Is the racial discrimination experienced by multiracial people fundamentally different from the racial discrimination experienced by minorities who identify with a single race? The significance of this thorny question only continues to grow as the United States becomes increasingly multiracial with critical race scholars producing some of the most trenchant ideas about the issue in recent years.
One such scholar is Fordham Law Professor Tanya Katerí Hernández, whose new book Multiracials and Civil Rights: Mixed-Race Stories of Discrimination addresses the issue from a legal perspective. In the book, Hernández uses evidence from a wide variety of court cases to show that multiracial people face the exact same kind of discrimination that other racial groups do; complex theories of mixed race discrimination do not seem to hold, at least in this context, when held up against the stark realities of the white/nonwhite binary in modern American society.
“The danger is in this idea that multiraciality is new and misunderstood by the law,” said Hernández at a panel discussion on the book held at Fordham Law School on September 26. While some scholars have argued that the realities of multiraciality require legal upheavals, Hernández is skeptical.
“We don’t need brand new laws,” she said. In the end, racial discrimination in America is still “about nonwhiteness, in whatever variation.”
Indeed, enforcing existing civil rights laws to the best of our abilities should be our country’s priority, Hernández argued.
Joining Hernández on the panel were four experts from an array of fields involving racial and legal scholarship.
Juan Cartagena, president and general counsel of Latino Justice, a New York-based national civil rights organization, responded to the book by speaking about modern race relations and perceptions of race, particularly in the Latino community.
He also told the story of a Puerto Rican man who, upon being caught on camera beating a black man with a lead pipe during the violent protests in Charlottesville in 2017, said, “I can’t be racist, I’m Puerto Rican.”
Does Puerto Rican count as a race? What makes some people assume that they can’t be racist if their skin isn’t white? These were open-ended questions that Cartagena left the audience to ponder.
For Hon. Raymond Lohier, a judge on the U.S. Court of Appeals for the Second Circuit, Hernández’s book was a welcome introduction to an academic debate that he had little prior knowledge of—and as the father of two multiracial sons, it had great personal relevance for him as well.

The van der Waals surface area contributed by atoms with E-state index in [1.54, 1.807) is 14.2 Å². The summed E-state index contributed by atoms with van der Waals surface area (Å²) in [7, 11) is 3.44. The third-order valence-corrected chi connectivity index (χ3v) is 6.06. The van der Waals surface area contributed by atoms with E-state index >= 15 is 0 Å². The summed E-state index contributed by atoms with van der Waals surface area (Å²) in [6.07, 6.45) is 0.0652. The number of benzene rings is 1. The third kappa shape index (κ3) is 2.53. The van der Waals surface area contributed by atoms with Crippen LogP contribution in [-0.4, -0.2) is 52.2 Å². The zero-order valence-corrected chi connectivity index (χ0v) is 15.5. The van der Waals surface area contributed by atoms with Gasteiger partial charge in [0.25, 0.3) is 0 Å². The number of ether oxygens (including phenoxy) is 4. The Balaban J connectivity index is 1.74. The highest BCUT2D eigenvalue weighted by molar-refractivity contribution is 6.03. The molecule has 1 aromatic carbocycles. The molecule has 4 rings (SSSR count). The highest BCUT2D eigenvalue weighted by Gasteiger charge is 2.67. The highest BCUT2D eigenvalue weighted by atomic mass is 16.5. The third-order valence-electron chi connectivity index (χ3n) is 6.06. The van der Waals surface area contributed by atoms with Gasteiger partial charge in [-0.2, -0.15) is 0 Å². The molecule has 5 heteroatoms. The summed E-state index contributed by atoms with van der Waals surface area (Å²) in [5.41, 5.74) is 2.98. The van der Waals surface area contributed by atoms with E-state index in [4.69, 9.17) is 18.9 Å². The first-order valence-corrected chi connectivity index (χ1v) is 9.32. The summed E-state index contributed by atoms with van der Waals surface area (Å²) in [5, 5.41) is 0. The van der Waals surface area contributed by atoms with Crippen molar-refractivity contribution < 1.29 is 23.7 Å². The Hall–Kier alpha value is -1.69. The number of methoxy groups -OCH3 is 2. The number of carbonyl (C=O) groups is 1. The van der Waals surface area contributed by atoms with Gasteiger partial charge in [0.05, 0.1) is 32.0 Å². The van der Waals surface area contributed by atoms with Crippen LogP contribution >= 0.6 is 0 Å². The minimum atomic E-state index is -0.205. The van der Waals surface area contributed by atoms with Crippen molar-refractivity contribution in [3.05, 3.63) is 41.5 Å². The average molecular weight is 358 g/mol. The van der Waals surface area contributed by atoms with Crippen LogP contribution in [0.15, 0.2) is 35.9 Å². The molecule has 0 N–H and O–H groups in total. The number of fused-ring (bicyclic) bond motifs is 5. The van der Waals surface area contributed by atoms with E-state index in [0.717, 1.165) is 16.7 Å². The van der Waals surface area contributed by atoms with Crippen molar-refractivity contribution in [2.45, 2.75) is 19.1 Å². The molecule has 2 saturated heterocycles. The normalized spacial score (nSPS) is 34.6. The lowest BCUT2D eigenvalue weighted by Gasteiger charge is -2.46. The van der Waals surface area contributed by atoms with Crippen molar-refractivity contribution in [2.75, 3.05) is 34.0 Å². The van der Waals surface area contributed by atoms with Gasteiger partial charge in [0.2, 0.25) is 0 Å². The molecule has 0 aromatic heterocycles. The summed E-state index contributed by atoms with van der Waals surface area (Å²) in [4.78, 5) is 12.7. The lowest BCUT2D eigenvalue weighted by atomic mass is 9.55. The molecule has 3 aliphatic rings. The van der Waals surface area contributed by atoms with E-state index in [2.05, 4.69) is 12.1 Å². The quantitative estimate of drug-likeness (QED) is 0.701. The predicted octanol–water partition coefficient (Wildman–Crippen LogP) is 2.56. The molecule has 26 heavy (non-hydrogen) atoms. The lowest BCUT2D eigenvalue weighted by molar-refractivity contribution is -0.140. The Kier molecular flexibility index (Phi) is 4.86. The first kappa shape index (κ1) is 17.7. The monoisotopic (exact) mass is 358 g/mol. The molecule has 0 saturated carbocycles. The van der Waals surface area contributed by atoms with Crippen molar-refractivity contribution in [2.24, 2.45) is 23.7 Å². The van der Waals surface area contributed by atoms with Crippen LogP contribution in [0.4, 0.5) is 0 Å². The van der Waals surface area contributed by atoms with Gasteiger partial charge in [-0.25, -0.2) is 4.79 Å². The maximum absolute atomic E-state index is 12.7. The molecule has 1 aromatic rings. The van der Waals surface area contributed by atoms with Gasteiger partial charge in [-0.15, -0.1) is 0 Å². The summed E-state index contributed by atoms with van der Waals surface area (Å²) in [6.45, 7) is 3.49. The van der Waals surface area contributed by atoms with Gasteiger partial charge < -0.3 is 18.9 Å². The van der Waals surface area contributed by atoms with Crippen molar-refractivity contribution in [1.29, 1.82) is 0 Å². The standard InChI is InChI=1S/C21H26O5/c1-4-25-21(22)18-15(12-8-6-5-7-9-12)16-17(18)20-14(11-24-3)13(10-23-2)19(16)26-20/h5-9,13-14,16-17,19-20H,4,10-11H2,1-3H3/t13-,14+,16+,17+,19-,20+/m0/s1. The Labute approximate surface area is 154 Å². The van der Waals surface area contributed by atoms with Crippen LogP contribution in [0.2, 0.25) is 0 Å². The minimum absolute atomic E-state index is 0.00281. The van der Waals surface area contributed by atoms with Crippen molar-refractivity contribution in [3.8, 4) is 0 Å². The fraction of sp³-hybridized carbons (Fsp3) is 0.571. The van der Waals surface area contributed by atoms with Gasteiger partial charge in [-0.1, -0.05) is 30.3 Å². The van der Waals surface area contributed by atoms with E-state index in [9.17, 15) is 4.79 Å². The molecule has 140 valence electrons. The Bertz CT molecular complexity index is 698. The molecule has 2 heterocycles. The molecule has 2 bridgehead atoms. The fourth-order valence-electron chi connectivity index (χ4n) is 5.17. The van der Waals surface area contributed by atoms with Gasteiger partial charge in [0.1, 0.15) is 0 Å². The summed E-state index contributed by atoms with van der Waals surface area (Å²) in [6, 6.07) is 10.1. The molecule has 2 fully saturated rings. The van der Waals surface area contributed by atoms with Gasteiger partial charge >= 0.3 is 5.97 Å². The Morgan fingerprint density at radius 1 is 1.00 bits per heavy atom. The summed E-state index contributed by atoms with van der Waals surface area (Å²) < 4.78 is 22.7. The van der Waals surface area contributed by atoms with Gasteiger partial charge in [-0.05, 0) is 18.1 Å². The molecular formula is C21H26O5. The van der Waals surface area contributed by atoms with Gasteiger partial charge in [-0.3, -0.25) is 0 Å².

Judge Lohier ultimately agreed with Hernández’s argument. In his work as a federal judge, he said, “I wouldn’t look at the ‘multi’ part,” in cases involving racial discrimination against multiracial people, “I would look at the ‘racial’ part.”
Following Judge Lohier was Ann Morning, associate professor of sociology at New York University. Morning brought the perspective of her discipline to bear on Hernández’s arguments, noting that “way too much of our research is focused on questions of individual identity,” and that it was thus refreshing to see a scholar take a step back and address the ways in which group identities—and the way others perceive those group identities—have tremendous real-world consequences.
Cara McClellan, a Skadden Fellow at the NAACP Legal Defense and Educational Fund, Inc., rounded out the panel by talking about recent attempts to deploy a colorblind system of legal justice. Multiracials and Civil Rights, McClellan added, “is in tension with the colorblind approach we often see in civil rights cases.” A towering, perhaps inconvenient, truth looms over the problem: people are not really color blind in modern America, and overwhelming evidence shows that they certainly do not act as if they are. “Civil rights need not sacrifice a race-conscious approach,” McClellan stressed. Indeed, to do so would result in an increase in injustice, not the other way around.
The event was moderated by Professor Robin Lenhardt, faculty director of the Center on Race, Law & Justice, who concluded that Multiracials and Civil Rights is important because it shows “what is new in the eyes of multiracial identity theorists is not new at all.”